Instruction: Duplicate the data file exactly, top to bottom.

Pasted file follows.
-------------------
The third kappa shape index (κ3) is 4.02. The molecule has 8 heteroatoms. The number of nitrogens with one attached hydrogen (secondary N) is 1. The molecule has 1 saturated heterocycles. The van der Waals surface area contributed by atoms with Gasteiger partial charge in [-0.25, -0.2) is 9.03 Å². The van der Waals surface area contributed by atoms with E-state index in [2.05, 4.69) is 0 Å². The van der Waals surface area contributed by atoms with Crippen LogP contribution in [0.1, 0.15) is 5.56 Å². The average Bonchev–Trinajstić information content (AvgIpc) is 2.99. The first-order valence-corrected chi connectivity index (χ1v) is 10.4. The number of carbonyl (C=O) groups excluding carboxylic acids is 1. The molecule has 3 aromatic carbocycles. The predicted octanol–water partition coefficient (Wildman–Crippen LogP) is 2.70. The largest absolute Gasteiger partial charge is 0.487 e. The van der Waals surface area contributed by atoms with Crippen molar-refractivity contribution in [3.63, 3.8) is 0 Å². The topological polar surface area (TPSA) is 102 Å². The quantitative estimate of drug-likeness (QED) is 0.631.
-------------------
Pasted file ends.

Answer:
The third kappa shape index (κ3) is 4.02. The molecule has 8 heteroatoms. The number of nitrogens with one attached hydrogen (secondary N) is 1. The molecule has 1 saturated heterocycles. The van der Waals surface area contributed by atoms with Gasteiger partial charge in [-0.25, -0.2) is 9.03 Å². The van der Waals surface area contributed by atoms with E-state index in [2.05, 4.69) is 0 Å². The van der Waals surface area contributed by atoms with Crippen LogP contribution in [0.1, 0.15) is 5.56 Å². The average Bonchev–Trinajstić information content (AvgIpc) is 2.99. The first-order valence-corrected chi connectivity index (χ1v) is 10.4. The number of carbonyl (C=O) groups excluding carboxylic acids is 1. The molecule has 3 aromatic carbocycles. The predicted octanol–water partition coefficient (Wildman–Crippen LogP) is 2.70. The largest absolute Gasteiger partial charge is 0.487 e. The van der Waals surface area contributed by atoms with Crippen molar-refractivity contribution in [3.63, 3.8) is 0 Å². The topological polar surface area (TPSA) is 102 Å². The quantitative estimate of drug-likeness (QED) is 0.631.